I was editing the club magazine at the time and Herbst submitted his game against Bobby Fischer for publication. When I checked it out in my book of Fischer’s collected games it was played by somebody with a different name, but with a similar rating and, as far as one can tell from two short games, a similar style of play.
Assuming he wouldn’t otherwise have claimed to have played a rather indifferent game, why was my friend Henry Herbst using two names? Both names appeared occasionally in other US tournaments at the time these games were played. I have my suspicions based on something I was told in confidence many years ago, but I couldn’t possibly repeat it here.
To return to the book, perhaps the leading figure in US Women’s chess between the mid 1970s and the mid 1980s was Diane Savereide, who took the title five times between 1975 and 1984.
She nominated this, against the author of this book (Rudolph was her maiden name) as her best game from the 1981 championship.
The overall standard of play gradually improved as the 20th century reached its end, but it wasn’t until the 1990s, with an influx of players from the former Soviet Union, that players with higher ratings started to compete on a regular basis.
This game won the brilliancy prize in 1997.
The dominant competitor in recent years has been Irina Krush, who took the title for the first time in 1998 and has won on seven further occasions between 2007 and 2020, leaving her only one behind Gisela Gresser: an impressive feat considering the strength of her opposition in recent years.
This game is from the 2015 championship.
Woven into the biographies and games are occasional stories of sexism and abuse, and, although they sometimes make uncomfortable reading, it’s entirely fitting that we can read them here. This is an issue the chess world has to deal with in order to make the game more attractive and inclusive.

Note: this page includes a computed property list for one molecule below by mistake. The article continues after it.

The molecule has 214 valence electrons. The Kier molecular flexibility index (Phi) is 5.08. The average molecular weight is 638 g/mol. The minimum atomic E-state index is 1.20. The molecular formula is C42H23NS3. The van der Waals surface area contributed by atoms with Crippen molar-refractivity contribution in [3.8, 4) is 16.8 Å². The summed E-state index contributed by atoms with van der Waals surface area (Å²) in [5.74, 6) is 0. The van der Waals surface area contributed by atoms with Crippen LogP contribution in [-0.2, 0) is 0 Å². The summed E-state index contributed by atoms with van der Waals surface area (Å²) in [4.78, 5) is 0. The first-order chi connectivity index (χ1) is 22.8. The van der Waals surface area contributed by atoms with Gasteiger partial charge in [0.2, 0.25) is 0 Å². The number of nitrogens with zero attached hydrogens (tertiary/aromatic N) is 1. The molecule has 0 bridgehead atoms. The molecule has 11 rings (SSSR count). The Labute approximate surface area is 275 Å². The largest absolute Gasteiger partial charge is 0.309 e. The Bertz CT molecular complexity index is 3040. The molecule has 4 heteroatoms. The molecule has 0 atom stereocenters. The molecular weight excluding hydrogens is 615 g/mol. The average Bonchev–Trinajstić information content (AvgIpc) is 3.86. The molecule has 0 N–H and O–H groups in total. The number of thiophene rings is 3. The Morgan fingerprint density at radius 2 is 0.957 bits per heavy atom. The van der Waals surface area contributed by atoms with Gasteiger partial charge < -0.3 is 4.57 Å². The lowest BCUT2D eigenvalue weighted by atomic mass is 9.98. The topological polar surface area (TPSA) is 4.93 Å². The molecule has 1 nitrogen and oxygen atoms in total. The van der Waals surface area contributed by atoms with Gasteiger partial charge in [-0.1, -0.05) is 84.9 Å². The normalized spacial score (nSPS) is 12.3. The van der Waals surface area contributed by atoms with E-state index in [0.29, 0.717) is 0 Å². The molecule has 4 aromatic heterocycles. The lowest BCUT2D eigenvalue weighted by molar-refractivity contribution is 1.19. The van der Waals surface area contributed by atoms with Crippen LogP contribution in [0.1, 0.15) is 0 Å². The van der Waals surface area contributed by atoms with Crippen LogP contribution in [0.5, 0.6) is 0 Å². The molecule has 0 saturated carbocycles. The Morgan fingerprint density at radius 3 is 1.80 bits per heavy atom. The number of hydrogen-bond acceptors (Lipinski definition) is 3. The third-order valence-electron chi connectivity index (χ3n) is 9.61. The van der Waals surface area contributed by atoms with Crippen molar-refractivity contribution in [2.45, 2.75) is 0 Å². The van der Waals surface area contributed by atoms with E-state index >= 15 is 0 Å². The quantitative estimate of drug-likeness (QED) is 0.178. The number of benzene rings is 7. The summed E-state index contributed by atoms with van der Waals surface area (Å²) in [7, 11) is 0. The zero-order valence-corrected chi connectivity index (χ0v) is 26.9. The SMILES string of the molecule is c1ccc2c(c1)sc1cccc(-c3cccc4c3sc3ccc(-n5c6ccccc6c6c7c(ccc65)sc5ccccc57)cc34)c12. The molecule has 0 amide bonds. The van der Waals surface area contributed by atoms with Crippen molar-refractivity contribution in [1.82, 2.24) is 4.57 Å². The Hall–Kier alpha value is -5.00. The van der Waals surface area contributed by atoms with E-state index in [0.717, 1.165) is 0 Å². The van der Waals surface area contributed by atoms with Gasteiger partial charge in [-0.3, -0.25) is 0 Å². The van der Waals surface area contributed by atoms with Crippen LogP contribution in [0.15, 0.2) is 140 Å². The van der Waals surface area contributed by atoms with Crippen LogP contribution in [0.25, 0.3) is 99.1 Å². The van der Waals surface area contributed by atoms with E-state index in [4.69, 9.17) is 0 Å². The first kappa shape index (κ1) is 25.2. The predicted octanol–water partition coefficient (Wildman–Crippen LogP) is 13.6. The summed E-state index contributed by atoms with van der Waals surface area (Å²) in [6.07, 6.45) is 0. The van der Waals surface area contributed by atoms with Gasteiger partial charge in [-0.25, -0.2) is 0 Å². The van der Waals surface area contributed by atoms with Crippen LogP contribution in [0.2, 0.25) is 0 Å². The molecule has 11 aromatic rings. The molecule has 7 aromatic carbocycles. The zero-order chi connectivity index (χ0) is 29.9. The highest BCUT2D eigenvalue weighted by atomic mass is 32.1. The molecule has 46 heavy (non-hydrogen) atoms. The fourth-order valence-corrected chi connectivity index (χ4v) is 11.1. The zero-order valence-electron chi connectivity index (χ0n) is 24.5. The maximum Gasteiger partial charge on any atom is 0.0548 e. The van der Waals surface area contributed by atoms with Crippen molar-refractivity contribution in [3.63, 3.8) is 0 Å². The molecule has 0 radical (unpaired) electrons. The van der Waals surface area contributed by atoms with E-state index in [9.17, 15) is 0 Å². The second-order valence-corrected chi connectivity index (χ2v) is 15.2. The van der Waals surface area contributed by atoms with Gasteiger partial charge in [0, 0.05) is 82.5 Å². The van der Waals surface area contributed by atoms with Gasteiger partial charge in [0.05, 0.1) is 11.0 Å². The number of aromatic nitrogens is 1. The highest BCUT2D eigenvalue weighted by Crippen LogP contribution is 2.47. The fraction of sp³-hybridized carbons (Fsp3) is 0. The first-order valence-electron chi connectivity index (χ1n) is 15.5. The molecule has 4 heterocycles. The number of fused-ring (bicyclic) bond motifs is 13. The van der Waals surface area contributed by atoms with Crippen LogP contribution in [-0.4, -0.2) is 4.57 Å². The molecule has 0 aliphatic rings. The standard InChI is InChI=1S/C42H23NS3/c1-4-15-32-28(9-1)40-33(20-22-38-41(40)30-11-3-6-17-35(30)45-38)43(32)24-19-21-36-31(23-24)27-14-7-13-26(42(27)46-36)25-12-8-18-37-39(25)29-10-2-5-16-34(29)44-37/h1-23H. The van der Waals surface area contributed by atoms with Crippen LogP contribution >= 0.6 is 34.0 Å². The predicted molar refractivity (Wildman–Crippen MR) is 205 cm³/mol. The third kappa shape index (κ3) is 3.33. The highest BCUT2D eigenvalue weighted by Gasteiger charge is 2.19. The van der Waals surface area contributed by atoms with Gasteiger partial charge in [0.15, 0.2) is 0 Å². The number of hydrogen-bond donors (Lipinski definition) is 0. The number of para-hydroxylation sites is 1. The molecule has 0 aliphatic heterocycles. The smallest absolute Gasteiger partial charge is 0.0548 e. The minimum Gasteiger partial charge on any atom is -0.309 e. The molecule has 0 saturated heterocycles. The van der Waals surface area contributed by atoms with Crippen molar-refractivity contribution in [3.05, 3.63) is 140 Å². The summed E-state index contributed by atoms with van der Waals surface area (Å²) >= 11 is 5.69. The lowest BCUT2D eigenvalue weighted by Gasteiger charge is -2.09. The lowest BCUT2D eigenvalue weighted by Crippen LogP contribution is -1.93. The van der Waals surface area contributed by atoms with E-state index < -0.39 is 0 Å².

I have a few minor gripes about the production. There are inconsistences, particularly in the presentation of the crosstables at the back of the book, which have been produced in the format in which they appeared in print. Perhaps it’s just a personal thing, but inconsistency really annoys me. I’d prefer them to be standardised in the same format. I also found the covers too flimsy, and, a point I’ve made before with softback books from this publisher, the presentation of the games, with very few diagrams, rather unattractive. I like to be able to follow games from the book without resorting to a board and pieces. I appreciate that the solutions I’d have preferred would not have been economically viable.
Nevertheless, this is a well-researched and thoughtfully compiled book which fills an important gap in the market. We need more books about women’s chess.
Whether you’re a female chess player, you teach female chess players, you have friends who are female chess players, or you have an interest in chess history and culture, this is a book you should read. Perhaps someone should also commission a book about the British Ladies/Women’s Chess Championship as well. That, too would be a very worthwhile project.
Richard James, Twickenham 13th September 2022
Book Details :
- Format: Softback
- Pages: 240
- Bibliographic Info: photos, diagrams, games, bibliography, indexes
- Copyright Date: 10th June 2022
- ISBN-10: 1476686939
- ISBN-13: 978-1476686936
- Imprint: McFarland & Company Inc.
Official web site of McFarland